You may have heard of “wrongful dismissal” in legal cases concerning employment but there is another concept that is central to employment laws in B.C.
This is the concept of “prohibited action”, which is addressed in B.C.’s Workers Compensation Act.
Your employer cannot legally fire you for raising a safety issue at work. All workers in B.C. have the right to file a “prohibited action” claim with WorkSafeBC if employers or unions retaliate against them or take any action that negatively impacts them for exercising their rights under B.C.’s health and safety laws.
If successful, an employee can receive compensation or, in some cases, get their job back. Awards from WorkSafeBC may be even higher than a court-ordered award under the wrongful dismissal laws here.
If you are in that situation and want to file a prohibited action complaint against your employer, it may help to know a little more about the protections afforded to you under the employment laws here — and what the difference is between wrongful dismissal and prohibited action.
What is wrongful dismissal?
Wrongful dismissal is when an employer dismisses an employee without providing sufficient notice — or severance pay in lieu of notice.
An employer in B.C. can fire an employee for no reason providing their obligations under the Employment Standards Act are met. The employment contract signed by the employee can make direct reference to the Act or state another reasonable means of calculating notice.
Failure to follow these regulations can result in an employee filing a wrongful dismissal claim. Even if an employer meets the obligations under the Act, common law may be applied and entitle an employee to more than these requirements.
If the employer fires an employee with just cause, it means that the employee has acted in a way that makes the employment relationship untenable and immediately ends the contract. In such cases, reasonable notice is not required.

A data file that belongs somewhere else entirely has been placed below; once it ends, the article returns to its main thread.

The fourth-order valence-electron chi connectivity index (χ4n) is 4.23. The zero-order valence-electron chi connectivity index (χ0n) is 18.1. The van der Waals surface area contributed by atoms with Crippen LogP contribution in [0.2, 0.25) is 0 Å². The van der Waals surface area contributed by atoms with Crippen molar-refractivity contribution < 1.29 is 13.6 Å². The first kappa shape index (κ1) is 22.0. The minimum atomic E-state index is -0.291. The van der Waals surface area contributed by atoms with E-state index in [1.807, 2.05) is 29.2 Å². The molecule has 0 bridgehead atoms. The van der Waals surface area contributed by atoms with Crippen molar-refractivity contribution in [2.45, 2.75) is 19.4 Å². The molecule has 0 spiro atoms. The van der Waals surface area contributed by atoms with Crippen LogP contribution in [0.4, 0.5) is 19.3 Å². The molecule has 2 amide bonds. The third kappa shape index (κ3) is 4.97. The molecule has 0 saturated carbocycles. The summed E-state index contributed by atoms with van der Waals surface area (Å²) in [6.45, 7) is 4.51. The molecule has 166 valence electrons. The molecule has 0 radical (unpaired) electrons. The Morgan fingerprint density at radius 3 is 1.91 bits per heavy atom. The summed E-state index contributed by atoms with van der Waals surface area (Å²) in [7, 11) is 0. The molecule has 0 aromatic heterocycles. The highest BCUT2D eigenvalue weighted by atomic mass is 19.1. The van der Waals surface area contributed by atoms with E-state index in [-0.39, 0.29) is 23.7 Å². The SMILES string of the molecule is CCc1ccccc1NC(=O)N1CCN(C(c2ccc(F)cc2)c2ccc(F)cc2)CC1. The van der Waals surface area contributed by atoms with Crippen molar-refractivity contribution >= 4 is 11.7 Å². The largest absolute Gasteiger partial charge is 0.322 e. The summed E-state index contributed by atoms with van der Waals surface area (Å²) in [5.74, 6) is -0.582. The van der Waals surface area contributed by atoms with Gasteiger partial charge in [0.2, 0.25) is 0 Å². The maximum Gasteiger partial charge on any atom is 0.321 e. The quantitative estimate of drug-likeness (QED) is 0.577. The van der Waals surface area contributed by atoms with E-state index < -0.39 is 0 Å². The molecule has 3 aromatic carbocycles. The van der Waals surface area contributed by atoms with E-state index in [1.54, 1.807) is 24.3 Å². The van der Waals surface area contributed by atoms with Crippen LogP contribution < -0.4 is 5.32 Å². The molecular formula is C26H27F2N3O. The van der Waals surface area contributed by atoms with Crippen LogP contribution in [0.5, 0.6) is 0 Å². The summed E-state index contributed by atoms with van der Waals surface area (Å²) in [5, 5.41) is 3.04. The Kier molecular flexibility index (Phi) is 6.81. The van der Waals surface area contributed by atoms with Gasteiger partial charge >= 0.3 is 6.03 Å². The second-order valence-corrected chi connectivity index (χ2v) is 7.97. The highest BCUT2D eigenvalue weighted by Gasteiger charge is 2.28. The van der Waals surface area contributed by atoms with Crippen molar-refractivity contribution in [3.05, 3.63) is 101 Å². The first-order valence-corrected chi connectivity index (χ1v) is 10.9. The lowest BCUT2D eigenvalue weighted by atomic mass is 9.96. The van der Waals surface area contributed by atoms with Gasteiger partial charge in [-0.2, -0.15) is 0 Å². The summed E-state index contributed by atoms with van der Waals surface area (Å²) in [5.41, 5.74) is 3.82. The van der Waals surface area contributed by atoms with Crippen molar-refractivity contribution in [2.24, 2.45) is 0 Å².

However, sometimes just cause is used by employers as an excuse to let someone go — and this could also result in a wrongful dismissal claim.
What is a “prohibited action”?
Prohibited action is different from wrongful dismissal. Rather than the Employment Standards Act, we need to refer to the Workers Compensation Act.
A “prohibited action” occurs when an employer takes an action that negatively impacts a worker who makes a complaint under the Act.
The prohibited action might be a suspension, a demotion or dismissal. However, it could also involve less severe actions like not getting a promotion or any kind of disciplinary approach, such as providing less favourable working conditions. There are some similarities with constructive dismissal in this regard.
As an employee, you’re protected from retaliatory actions if you’re doing anything that’s safety-related.
You can exercise your rights concerning occupational health and safety rules by flagging a safety concern in the workplace or refusing to perform a particular task. You can also provide information about the health and safety environment or testify against an employer about a safety-related issue without fear of retaliation.
If, however, the employer takes action against you for filing a worker’s compensation claim with no safety-related issue involved, a prohibited action complaint cannot be filed.
What are the steps for a prohibited action complaint?
To file a prohibited action complaint, you may need legal assistance as there are several necessary steps to navigate to give yourself the best chance of success.
Firstly, you need to make sure that you file your complaint with WorkSafeBC within one year of the incident in question.
If you belong to a union, you’ll need to assess whether it’s better to file a grievance with your union or company to WorkSafeBC. You’re prohibited from doing both.
From there, if you have a valid claim and decide to proceed with a WorkSafeBC complaint, you’ll need to do the following:
- Fill in a form, answering everything and describing what happened in as much detail as possible.
- Demonstrate how your employer did something that affected you negatively at work.
- Describe how you were doing some kind of safety-related activity.